Monday, April 26, 2010

It's really that good!

As breastfeeding advocates, we have been sometimes (not so pleasantly) called Nipple Nazis or Breastfeeding Czars. It's hard not to come across very strongly on a subject we feel so passionately about. As lactation educators we have attended conferences, training sessions and worked with hundreds of breastfeeding mothers.

We have also seen some of the frustration that can sometimes come with breastfeeding, especially in the beginning. We have seen first-hand how breastfeeding is not always encouraged, assisted and explained. We have seen formula manufacturers spend millions of dollars in advertising, giving away "free" formula. Know that this is a ploy to get you to use the product; nothing more. They stand to gain much more money from you than what it costs them to give you coupons and diaper bags.

We have heard mothers say, "why didn't someone tell us breastfeeding was this important?" or "why did the hospital tell me to supplement my baby with formula if it really is not good for the baby?" They often feel it's just a matter of lifestyle choice and do not realize it can be a matter of health as well as wealth.

Some babies do OK with supplements. For others they're like poison. In either case it's best to avoid supplements in the early days because it disturbs a baby's natural intestinal flora and can make a baby more prone to GI illnesses, particularly in preemies, and allergies. The trouble is, they often try to fatten the baby up in the hospital with supplements and they send the message to parents that it is not only OK, but actually preferable for these babies to get the artificial feedings. They send the message that breastfeeding is inferior to what science has created and which is more easily measurable. It becomes an endless downward spiral. Baby doesn't get to nurse for fear of NEC; not eating results in not getting important antibodies, and supplements are used to counter weight loss. If nature were allowed to do its thing, mothers and babies would enjoy skin-to-skin kangaroo care, uninterrupted breastfeeding and a natural transition for body heat regulation and nutrition. This has been shown to be better than isolation in artificial warmers.

I have recently witnessed a case where this natural process was interrupted. Then, in addition to the other problems of this late preterm baby with gastric reflux, mom was told to continue to supplement one bottle a day for six months or more after discharge to ensure weight gain. Well, it turned out that the more she supplemented the more he vomited and he did not gain weight because he couldn't keep anything down. Changing formulas did not help but he continued to get worse. Finally we decided to eliminate dairy from mom's diet and stop the supplements. There was an immediate improvement and as more of the formula was removed from the baby's system, the better he got and weight gain improved. BUT, her milk supply was diminished due to all the supplements they tried (per pediatrician recommendation and personal choice). Finally, she defied the pediatrician, nursed the baby continually to try and improve volume and he stopped screaming (after five months of continual pain). When she told the pediatrician what she was doing he said, "let us know when you want to go to a soy formula" and he told her weaning was inevitable. Even when she told him breastfeeding with her dietary changes was the only thing that helped him and made him feel better! Fortunately, she has not added any more formula and the baby seems to only be able to handle breast milk. It's been a long journey and tragic for this little baby who all along needed strictly breast milk from his mother. Of course she feels terribly guilty for adding to his discomfort by supplementing.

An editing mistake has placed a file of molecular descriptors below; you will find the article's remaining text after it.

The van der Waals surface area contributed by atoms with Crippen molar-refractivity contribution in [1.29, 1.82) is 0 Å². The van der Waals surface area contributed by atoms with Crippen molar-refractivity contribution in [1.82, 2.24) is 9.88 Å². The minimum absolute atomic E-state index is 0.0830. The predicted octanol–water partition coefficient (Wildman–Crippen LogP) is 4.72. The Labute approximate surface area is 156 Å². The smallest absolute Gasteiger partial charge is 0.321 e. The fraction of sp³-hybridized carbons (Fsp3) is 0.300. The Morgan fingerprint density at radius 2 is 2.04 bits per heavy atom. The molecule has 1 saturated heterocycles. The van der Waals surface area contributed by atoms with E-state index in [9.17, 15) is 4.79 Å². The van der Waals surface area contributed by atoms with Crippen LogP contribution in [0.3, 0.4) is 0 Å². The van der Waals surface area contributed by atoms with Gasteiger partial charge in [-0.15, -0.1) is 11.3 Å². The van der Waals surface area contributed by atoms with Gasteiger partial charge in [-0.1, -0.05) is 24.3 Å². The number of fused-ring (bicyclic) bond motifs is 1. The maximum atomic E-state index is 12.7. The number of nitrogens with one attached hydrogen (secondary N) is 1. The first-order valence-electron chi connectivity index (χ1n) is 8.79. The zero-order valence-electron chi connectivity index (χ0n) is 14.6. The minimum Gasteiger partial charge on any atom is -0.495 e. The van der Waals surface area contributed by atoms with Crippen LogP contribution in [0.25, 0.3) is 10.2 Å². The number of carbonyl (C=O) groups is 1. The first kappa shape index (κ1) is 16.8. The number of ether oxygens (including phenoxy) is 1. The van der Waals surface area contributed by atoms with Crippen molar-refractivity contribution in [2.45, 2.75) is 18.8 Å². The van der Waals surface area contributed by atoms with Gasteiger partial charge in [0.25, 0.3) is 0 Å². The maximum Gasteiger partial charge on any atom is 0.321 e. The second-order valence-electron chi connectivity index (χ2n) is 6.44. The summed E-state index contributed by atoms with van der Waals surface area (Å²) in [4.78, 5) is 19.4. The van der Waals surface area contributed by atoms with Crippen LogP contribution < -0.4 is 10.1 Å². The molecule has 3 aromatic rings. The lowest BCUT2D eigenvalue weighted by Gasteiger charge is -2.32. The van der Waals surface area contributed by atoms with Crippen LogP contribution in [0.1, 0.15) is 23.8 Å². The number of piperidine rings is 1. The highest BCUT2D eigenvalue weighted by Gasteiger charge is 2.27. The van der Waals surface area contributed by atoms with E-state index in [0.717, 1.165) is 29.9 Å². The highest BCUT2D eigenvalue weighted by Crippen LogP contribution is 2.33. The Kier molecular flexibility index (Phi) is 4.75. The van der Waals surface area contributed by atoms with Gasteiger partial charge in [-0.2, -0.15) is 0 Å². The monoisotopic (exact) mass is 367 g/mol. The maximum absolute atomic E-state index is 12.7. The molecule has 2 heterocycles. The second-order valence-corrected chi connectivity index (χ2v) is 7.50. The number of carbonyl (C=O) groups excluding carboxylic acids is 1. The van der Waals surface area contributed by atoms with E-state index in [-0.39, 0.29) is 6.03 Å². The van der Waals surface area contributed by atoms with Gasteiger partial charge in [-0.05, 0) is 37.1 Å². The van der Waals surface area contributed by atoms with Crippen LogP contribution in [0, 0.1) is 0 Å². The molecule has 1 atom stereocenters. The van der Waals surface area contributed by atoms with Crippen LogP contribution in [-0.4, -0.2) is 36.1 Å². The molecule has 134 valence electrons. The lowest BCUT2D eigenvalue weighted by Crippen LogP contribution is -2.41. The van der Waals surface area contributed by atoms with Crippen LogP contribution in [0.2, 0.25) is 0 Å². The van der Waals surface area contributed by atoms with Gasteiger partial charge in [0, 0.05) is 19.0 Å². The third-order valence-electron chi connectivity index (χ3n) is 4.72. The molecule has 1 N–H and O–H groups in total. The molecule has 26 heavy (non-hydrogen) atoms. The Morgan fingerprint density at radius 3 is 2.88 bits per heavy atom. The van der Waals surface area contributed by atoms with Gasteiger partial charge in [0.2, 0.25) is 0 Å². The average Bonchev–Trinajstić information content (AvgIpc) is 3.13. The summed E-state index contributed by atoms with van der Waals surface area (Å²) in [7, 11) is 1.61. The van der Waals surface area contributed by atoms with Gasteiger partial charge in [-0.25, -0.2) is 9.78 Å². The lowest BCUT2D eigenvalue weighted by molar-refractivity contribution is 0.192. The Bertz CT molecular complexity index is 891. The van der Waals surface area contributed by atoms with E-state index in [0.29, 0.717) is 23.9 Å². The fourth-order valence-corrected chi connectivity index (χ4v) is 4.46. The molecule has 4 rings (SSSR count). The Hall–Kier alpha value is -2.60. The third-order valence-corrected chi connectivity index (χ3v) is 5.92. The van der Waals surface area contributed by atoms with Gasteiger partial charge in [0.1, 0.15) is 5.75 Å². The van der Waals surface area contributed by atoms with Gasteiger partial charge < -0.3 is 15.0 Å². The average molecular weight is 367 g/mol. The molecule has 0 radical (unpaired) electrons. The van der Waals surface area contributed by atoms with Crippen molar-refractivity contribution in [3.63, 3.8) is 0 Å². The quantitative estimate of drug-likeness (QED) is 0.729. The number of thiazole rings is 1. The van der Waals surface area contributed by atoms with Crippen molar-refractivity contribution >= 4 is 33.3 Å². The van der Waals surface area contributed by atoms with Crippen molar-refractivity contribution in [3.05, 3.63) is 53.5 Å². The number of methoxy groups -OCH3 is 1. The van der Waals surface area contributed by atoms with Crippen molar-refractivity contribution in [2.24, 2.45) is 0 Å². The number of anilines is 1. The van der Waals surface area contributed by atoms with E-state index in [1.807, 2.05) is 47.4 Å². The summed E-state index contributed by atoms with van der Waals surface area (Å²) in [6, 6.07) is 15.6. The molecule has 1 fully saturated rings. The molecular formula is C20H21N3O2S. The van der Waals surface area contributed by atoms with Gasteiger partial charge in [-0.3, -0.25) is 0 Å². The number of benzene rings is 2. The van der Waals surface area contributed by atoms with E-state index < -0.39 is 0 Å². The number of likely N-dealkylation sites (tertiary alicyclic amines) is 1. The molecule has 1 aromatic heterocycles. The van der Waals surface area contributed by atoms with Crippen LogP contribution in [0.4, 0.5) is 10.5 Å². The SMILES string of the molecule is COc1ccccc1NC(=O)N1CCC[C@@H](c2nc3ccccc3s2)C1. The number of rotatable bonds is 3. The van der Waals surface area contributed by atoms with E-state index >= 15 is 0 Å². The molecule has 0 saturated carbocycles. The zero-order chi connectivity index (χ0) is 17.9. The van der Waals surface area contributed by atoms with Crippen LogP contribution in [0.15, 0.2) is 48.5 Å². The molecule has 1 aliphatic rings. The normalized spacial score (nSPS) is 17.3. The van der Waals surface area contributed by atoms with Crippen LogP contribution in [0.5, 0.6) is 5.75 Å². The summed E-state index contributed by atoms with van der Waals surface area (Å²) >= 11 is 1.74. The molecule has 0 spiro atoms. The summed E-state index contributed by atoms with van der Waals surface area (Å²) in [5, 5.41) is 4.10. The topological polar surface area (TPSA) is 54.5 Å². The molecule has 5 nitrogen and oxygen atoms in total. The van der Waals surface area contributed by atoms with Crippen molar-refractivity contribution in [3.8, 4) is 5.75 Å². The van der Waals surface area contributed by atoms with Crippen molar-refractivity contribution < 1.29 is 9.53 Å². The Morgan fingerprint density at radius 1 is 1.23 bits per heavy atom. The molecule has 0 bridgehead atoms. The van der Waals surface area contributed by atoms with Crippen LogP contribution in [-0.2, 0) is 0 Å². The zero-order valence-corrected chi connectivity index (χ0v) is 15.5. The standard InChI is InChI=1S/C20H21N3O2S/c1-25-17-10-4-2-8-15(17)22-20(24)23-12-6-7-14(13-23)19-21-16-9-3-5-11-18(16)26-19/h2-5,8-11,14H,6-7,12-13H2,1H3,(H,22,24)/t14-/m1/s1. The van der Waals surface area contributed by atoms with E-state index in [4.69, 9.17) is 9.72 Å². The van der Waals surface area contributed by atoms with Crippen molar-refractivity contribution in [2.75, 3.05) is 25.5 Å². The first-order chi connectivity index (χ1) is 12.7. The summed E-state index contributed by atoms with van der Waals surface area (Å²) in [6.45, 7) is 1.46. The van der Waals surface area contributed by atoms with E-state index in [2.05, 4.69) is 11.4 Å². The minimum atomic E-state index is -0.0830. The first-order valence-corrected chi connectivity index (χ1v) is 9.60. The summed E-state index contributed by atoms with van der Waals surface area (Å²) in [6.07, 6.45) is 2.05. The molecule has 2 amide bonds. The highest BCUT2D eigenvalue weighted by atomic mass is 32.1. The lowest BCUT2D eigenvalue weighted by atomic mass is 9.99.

With the help of another pediatrician, she finally got Domperidone. This is a very effective galactagogue (to encourage breast milk production). It is hard to get in the U.S. though widely used in Canada and other countries. I knew of its effectiveness but did not know how to get it and other than me nobody in five months suggested it to this mom. Finally locating a pharmacy who compounds this drug, she noticed improvement of her milk supply in less than 24 hours but it is taking a lot of work to increase the milk supply once it was diminished. She wishes she had chosen to exclusively breast feed. The baby is a normal baby for the first time in his young life.

Fortunately most babies aren't this sensitive to cow or soy milk formulas, but there are some and even those mildly affected might have a better quality of life if they weren't dealing with these hard-to-digest proteins. Health care providers should be treating the primary problem (need to increase breast milk) rather than giving supplements, further suppressing the milk production and introducing substances the baby is often sensitive to.

If you are on the fence about breastfeeding (especially exclusive breastfeeding) please consider that you do not know in advance how your baby will do with artificial baby milk. Even if you have other children who did well with it, this baby may not. If you choose to breastfeed, you have kept your options open; if you choose to formula feed from the outset, you will lose this option. You can change your mind and though there could be a delay you could still feed your baby even if you started out with bottles, but why not give it a 30 day try? Your baby will thank you in one way or another and it's good for you too. Best Blogger Tips

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